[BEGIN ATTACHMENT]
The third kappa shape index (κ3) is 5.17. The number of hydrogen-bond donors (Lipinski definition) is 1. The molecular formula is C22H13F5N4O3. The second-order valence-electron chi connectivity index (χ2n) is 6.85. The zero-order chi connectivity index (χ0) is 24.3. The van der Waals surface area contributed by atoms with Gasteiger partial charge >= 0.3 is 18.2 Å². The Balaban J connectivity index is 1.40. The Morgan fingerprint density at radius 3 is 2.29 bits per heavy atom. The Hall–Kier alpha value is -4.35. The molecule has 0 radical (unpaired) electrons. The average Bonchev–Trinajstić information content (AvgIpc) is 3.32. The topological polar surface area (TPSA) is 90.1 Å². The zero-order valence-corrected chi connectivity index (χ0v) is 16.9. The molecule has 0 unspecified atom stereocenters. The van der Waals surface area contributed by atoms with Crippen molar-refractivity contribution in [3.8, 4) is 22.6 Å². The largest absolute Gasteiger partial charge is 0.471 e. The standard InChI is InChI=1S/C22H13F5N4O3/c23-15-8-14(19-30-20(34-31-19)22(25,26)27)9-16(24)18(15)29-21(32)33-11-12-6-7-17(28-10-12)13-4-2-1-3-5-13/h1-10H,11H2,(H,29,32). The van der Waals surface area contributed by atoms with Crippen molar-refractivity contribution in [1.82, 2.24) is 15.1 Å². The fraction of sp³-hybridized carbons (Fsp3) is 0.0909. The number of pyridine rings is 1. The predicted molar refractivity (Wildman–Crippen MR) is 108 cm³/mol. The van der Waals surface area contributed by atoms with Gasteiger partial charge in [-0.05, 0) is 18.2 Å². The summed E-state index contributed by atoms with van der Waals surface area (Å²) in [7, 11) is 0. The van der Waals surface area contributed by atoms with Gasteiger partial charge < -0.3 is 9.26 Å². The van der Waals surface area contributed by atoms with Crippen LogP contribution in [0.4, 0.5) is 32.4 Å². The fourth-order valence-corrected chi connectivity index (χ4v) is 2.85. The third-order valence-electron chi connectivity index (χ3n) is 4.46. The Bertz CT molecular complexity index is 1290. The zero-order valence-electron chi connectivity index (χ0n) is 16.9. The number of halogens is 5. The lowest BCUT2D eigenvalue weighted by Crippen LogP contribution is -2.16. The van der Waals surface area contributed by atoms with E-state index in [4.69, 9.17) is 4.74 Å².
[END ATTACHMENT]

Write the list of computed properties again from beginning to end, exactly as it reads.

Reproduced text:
The third kappa shape index (κ3) is 5.17. The number of hydrogen-bond donors (Lipinski definition) is 1. The molecular formula is C22H13F5N4O3. The second-order valence-electron chi connectivity index (χ2n) is 6.85. The zero-order chi connectivity index (χ0) is 24.3. The van der Waals surface area contributed by atoms with Gasteiger partial charge >= 0.3 is 18.2 Å². The Balaban J connectivity index is 1.40. The Morgan fingerprint density at radius 3 is 2.29 bits per heavy atom. The Hall–Kier alpha value is -4.35. The molecule has 0 radical (unpaired) electrons. The average Bonchev–Trinajstić information content (AvgIpc) is 3.32. The topological polar surface area (TPSA) is 90.1 Å². The zero-order valence-corrected chi connectivity index (χ0v) is 16.9. The molecule has 0 unspecified atom stereocenters. The van der Waals surface area contributed by atoms with Crippen molar-refractivity contribution in [3.8, 4) is 22.6 Å². The largest absolute Gasteiger partial charge is 0.471 e. The standard InChI is InChI=1S/C22H13F5N4O3/c23-15-8-14(19-30-20(34-31-19)22(25,26)27)9-16(24)18(15)29-21(32)33-11-12-6-7-17(28-10-12)13-4-2-1-3-5-13/h1-10H,11H2,(H,29,32). The van der Waals surface area contributed by atoms with Crippen molar-refractivity contribution in [1.82, 2.24) is 15.1 Å². The fraction of sp³-hybridized carbons (Fsp3) is 0.0909. The number of pyridine rings is 1. The predicted molar refractivity (Wildman–Crippen MR) is 108 cm³/mol. The van der Waals surface area contributed by atoms with Gasteiger partial charge in [-0.05, 0) is 18.2 Å². The summed E-state index contributed by atoms with van der Waals surface area (Å²) in [7, 11) is 0. The van der Waals surface area contributed by atoms with Gasteiger partial charge < -0.3 is 9.26 Å². The van der Waals surface area contributed by atoms with Crippen LogP contribution in [0.4, 0.5) is 32.4 Å². The fourth-order valence-corrected chi connectivity index (χ4v) is 2.85. The third-order valence-electron chi connectivity index (χ3n) is 4.46. The Bertz CT molecular complexity index is 1290. The zero-order valence-electron chi connectivity index (χ0n) is 16.9. The number of halogens is 5. The lowest BCUT2D eigenvalue weighted by Crippen LogP contribution is -2.16. The van der Waals surface area contributed by atoms with E-state index in [4.69, 9.17) is 4.74 Å².